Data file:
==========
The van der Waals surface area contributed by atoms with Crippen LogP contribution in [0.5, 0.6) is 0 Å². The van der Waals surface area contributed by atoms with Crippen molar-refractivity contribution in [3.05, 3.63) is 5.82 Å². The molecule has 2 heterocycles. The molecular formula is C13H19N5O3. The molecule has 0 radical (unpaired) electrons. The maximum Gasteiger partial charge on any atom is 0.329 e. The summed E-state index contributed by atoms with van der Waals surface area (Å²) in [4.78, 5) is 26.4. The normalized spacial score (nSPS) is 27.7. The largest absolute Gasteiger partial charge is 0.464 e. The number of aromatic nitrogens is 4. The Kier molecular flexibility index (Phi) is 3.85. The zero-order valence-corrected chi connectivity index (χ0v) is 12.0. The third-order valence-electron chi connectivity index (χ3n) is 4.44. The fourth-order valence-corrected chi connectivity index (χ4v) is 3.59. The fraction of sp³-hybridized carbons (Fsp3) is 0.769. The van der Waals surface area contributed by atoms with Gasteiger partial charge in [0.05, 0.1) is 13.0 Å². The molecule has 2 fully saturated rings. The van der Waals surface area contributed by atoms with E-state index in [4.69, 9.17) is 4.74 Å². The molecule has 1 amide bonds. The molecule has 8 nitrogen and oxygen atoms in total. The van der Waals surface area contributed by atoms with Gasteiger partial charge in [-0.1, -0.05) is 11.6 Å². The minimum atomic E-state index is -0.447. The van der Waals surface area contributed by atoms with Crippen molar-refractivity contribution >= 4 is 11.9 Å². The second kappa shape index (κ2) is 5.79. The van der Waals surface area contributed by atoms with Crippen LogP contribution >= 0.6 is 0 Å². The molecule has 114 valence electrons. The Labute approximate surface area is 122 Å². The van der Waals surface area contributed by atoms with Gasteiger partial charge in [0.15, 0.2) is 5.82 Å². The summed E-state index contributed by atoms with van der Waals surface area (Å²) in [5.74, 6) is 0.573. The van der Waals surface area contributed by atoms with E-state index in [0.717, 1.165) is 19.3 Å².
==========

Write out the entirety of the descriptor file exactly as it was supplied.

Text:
The van der Waals surface area contributed by atoms with Crippen LogP contribution in [0.5, 0.6) is 0 Å². The van der Waals surface area contributed by atoms with Crippen molar-refractivity contribution in [3.05, 3.63) is 5.82 Å². The molecule has 2 heterocycles. The molecular formula is C13H19N5O3. The molecule has 0 radical (unpaired) electrons. The maximum Gasteiger partial charge on any atom is 0.329 e. The summed E-state index contributed by atoms with van der Waals surface area (Å²) in [4.78, 5) is 26.4. The normalized spacial score (nSPS) is 27.7. The largest absolute Gasteiger partial charge is 0.464 e. The number of aromatic nitrogens is 4. The Kier molecular flexibility index (Phi) is 3.85. The zero-order valence-corrected chi connectivity index (χ0v) is 12.0. The third-order valence-electron chi connectivity index (χ3n) is 4.44. The fourth-order valence-corrected chi connectivity index (χ4v) is 3.59. The fraction of sp³-hybridized carbons (Fsp3) is 0.769. The van der Waals surface area contributed by atoms with Gasteiger partial charge in [0.05, 0.1) is 13.0 Å². The molecule has 2 fully saturated rings. The van der Waals surface area contributed by atoms with E-state index in [4.69, 9.17) is 4.74 Å². The molecule has 1 amide bonds. The molecule has 8 nitrogen and oxygen atoms in total. The van der Waals surface area contributed by atoms with Gasteiger partial charge in [-0.1, -0.05) is 11.6 Å². The minimum atomic E-state index is -0.447. The van der Waals surface area contributed by atoms with Crippen molar-refractivity contribution >= 4 is 11.9 Å². The second kappa shape index (κ2) is 5.79. The van der Waals surface area contributed by atoms with Crippen LogP contribution >= 0.6 is 0 Å². The molecule has 114 valence electrons. The Labute approximate surface area is 122 Å². The van der Waals surface area contributed by atoms with Gasteiger partial charge in [0.15, 0.2) is 5.82 Å². The summed E-state index contributed by atoms with van der Waals surface area (Å²) in [5.74, 6) is 0.573. The van der Waals surface area contributed by atoms with E-state index in [0.717, 1.165) is 19.3 Å².